**ALTERNATIVE CROP OF JRL153 ** Israeli soldiers help their injured comrade down from an armored personnel carrier after crossing the border from Lebanon into northern Israel, Wednesday, Aug. 9, 2006. Al-Jazeera Television said 11 Israeli soldiers were killed in heavy fighting with Hezbollah guerrillas near the border Wednesday. The Israeli army declined to comment on the report but had said earlier that 15 soldiers were wounded in overnight clashes. (AP Photo/Jacob Silberberg)

In advance of Israel’s 70th anniversary celebrations, high schools around the globe are signing up to take part in an educational and social initiative to focus on a more complex side of the country’s existence and the personal price that wars have had on Israeli society and way of life.
The initiative is being promoted in tandem with the groundbreaking new film entitled When the Smoke Clears: A Story of Brotherhood, Resilience and Hope by Imagination Productions. The film was recently featured at the Jewish Film Festival in Miami which highlighted Israeli films in advance of the 70th anniversary celebrations.
The film follows three soldiers, each seriously injured during a recent battle or war in Israel and the daily struggles they have emotionally and physically. Telling their story in their own words and through animation, the viewer goes on an emotional journey through anticipation of their life’s destiny as a soldier; fear during battle, the trauma of injury, survival and hope.
“When you read in the paper about a soldier that got injured, you say ‘phew, at least he is not dead’. You don’t even think about what it means,” says one of the film’s subjects, Ofer, who was wounded in the Second Lebanon War. “I don’t think going to war is heroic. I think what is heroic is when I see people who chose to live after what they’ve gone through.”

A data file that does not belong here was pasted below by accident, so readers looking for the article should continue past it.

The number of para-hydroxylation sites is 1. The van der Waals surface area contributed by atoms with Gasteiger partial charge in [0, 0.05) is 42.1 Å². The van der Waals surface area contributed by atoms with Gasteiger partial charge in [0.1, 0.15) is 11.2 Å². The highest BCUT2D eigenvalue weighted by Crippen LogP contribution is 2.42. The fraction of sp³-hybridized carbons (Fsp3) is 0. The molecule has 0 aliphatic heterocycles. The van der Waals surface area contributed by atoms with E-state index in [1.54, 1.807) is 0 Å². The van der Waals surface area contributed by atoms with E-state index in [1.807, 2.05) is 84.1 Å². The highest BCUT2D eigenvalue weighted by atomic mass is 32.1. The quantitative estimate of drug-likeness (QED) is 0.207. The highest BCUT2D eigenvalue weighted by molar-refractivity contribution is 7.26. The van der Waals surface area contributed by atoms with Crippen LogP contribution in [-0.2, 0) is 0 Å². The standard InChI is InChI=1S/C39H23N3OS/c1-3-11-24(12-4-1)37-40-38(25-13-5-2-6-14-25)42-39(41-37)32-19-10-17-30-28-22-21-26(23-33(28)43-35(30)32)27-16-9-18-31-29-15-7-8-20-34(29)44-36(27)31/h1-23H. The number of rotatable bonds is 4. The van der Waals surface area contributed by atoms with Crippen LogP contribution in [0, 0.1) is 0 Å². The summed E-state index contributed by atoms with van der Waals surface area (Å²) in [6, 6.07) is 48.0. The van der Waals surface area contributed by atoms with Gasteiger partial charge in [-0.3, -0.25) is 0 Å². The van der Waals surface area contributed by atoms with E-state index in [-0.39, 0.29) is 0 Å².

The programME, already signed on to by more than forty schools, includes an Instagram campaign that will serve as a shared social space for students around the world to interact and connect over this learning experience. The film will be screened globally on Israel’s Military Remembrance Day, Yom Hazikaron, April 18th.
The film’s producers, Rebecca Shore and Raphael Shore say they were motivated to expose a side of the Israeli narrative that often goes unheard while doing so in a way that would relate to audiences of all ages. “We know that death and loss have always been accepted as part of what our nation has experienced since independence,” says Rebecca Shore. “But the sad reality is that we know much less about the traumas of those who were injured and how those experiences impact on the rest of their lives and those around them.”
This focus on the individual soldiers and their families are designed to encourage deeper discussion and powerful questions in the classroom about service, struggle, brotherhood and resilience. Imagination Productions has developed a specially-designed cut of the film for student audiences as well as an accompanying curriculum and discussion guide and instructor training.
“Students around the world connect to Israel in many ways,” says Shore. “But it is imperative they appreciate the sacrifices of her soldiers not just in terms of memorial but also how these traumas impact on everyday life in Israel for so many people, “she says. “This is a big part of the story of the nation’s heroism and victory. We welcome the chance to share this perspective while also employing social media to promote engagement in ways we know best conforms to the interests of younger students.”
Schools are invited to find out about this global movement by visiting https://wsc.jerusalemu.org/yom-hazikaron-2018/